There is a tendency among Roman and Orthodox apologists to use this passage as a way of showing that anything that the Church has accepted and approved over time must be God's truth and acceptable, because she cannot finally err.
What I'm curious about is how the passage was used in the Fathers? Does anyone know of a father who treated the passage in a similar way? The reason I ask is because I only can think of two places where it is treated, and each of them deal with it quite differently than what one hears today.
St. Irenaeus speaks like this: "We have learned from none others the plan of our salvation, than from those through whom the Gospel has come down to us, which they did at one time proclaim in public, and, at a later period, by the will of God, handed down to us in the Scriptures, to be the ground and pillar of our faith." (Ad Haer Book 3, Chapter 1)
Here a great father of the Church describes the writings of the holy apostles as the "ground and pillar of our faith."
St. John Chrysostom, in his homilies on 1 Timothy, said: ""That you may know," he says, "how you ought to behave yourself in the house of God, which is the Church of the living God, the pillar and ground of the truth." Not like that Jewish house. For it is this that maintains the faith and the preaching of the Word. For the truth is the pillar and the ground of the Church."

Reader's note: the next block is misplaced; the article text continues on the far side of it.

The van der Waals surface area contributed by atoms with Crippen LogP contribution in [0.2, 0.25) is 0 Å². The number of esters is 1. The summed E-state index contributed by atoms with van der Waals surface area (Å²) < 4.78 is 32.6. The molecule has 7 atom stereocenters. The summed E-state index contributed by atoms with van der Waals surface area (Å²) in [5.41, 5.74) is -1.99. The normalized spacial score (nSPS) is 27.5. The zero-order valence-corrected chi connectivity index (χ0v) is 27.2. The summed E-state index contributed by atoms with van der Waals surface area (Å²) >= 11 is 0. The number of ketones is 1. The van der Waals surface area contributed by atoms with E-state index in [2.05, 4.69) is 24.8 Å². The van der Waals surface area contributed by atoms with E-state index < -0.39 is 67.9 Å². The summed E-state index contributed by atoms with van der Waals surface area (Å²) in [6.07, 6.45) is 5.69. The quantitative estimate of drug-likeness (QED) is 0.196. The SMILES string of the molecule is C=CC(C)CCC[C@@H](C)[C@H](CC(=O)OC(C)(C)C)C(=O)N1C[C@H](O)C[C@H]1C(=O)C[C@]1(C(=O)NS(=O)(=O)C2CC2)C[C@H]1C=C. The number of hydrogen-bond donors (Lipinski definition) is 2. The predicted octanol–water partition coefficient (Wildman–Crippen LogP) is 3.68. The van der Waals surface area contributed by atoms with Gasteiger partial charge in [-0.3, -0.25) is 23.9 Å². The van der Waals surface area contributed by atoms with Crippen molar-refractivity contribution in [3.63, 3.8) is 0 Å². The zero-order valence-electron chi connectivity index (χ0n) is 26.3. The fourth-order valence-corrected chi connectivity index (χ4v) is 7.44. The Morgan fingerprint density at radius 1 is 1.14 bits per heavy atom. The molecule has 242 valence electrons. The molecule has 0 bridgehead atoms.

Here again, the passage is understood in such a way that the terms are even inverted: the truth is the pillar and ground of the Church - that truth being the faith and the preaching of the Word.
So both of these fathers explicitly link the Word to the "ground and pillar of faith" that is the Church.
Luther had occasion to speak of this in Wider Hanswurst, and there he makes this point: "Therefore, the holy church cannot and may not lie or suffer false doctrine, but must teach nothing except what is holy and true, that is, God's Word alone; and where it teaches a lie it is idolatrous and the whore-church of the devil." AE 41:214
In other words, it was because she clung to Him who alone is truth, allowed His Word to judge everything she taught and submitted herself to Him, Truth Incarnate, the Church is the pillar and ground of the truth. It is not that her saying so makes things so; it is that she speaks the words of God faithfully.
But to return to the prior question: does anyone know of a place in the fathers where 1 Timothy 3:14 is treated of that skates close to the way it is used today by the Roman and Eastern Apologists?